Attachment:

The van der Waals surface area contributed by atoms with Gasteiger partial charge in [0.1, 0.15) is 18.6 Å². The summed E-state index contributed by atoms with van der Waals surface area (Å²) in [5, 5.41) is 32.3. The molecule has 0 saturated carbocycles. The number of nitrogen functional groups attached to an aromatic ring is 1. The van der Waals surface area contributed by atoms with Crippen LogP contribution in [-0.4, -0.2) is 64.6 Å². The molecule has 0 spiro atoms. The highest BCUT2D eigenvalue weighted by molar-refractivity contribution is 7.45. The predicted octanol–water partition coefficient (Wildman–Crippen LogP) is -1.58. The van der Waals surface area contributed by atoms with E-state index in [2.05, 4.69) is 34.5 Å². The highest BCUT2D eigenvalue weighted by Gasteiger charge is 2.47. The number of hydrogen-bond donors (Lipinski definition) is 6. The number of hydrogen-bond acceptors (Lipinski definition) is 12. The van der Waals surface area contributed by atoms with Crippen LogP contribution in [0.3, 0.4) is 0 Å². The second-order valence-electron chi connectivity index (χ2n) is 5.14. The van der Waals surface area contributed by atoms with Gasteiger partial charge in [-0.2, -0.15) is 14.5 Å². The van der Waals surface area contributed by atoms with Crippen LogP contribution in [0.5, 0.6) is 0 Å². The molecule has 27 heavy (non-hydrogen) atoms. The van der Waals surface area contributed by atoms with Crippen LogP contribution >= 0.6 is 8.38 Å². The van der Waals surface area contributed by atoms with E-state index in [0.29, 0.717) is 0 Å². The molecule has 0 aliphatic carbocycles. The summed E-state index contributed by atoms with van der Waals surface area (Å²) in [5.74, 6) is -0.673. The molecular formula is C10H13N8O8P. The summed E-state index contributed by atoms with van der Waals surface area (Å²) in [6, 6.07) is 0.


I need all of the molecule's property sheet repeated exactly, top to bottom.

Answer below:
The van der Waals surface area contributed by atoms with Gasteiger partial charge in [0.1, 0.15) is 18.6 Å². The summed E-state index contributed by atoms with van der Waals surface area (Å²) in [5, 5.41) is 32.3. The molecule has 0 saturated carbocycles. The number of nitrogen functional groups attached to an aromatic ring is 1. The van der Waals surface area contributed by atoms with Crippen LogP contribution in [-0.4, -0.2) is 64.6 Å². The molecule has 0 spiro atoms. The highest BCUT2D eigenvalue weighted by molar-refractivity contribution is 7.45. The predicted octanol–water partition coefficient (Wildman–Crippen LogP) is -1.58. The van der Waals surface area contributed by atoms with E-state index in [2.05, 4.69) is 34.5 Å². The highest BCUT2D eigenvalue weighted by Gasteiger charge is 2.47. The number of hydrogen-bond donors (Lipinski definition) is 6. The number of hydrogen-bond acceptors (Lipinski definition) is 12. The van der Waals surface area contributed by atoms with Crippen LogP contribution in [0.3, 0.4) is 0 Å². The second-order valence-electron chi connectivity index (χ2n) is 5.14. The van der Waals surface area contributed by atoms with Gasteiger partial charge in [-0.2, -0.15) is 14.5 Å². The van der Waals surface area contributed by atoms with Crippen LogP contribution in [0.5, 0.6) is 0 Å². The molecule has 27 heavy (non-hydrogen) atoms. The van der Waals surface area contributed by atoms with Crippen LogP contribution >= 0.6 is 8.38 Å². The van der Waals surface area contributed by atoms with E-state index in [0.29, 0.717) is 0 Å². The molecule has 0 aliphatic carbocycles. The summed E-state index contributed by atoms with van der Waals surface area (Å²) in [5.74, 6) is -0.673. The molecular formula is C10H13N8O8P. The summed E-state index contributed by atoms with van der Waals surface area (Å²) in [6, 6.07) is 0.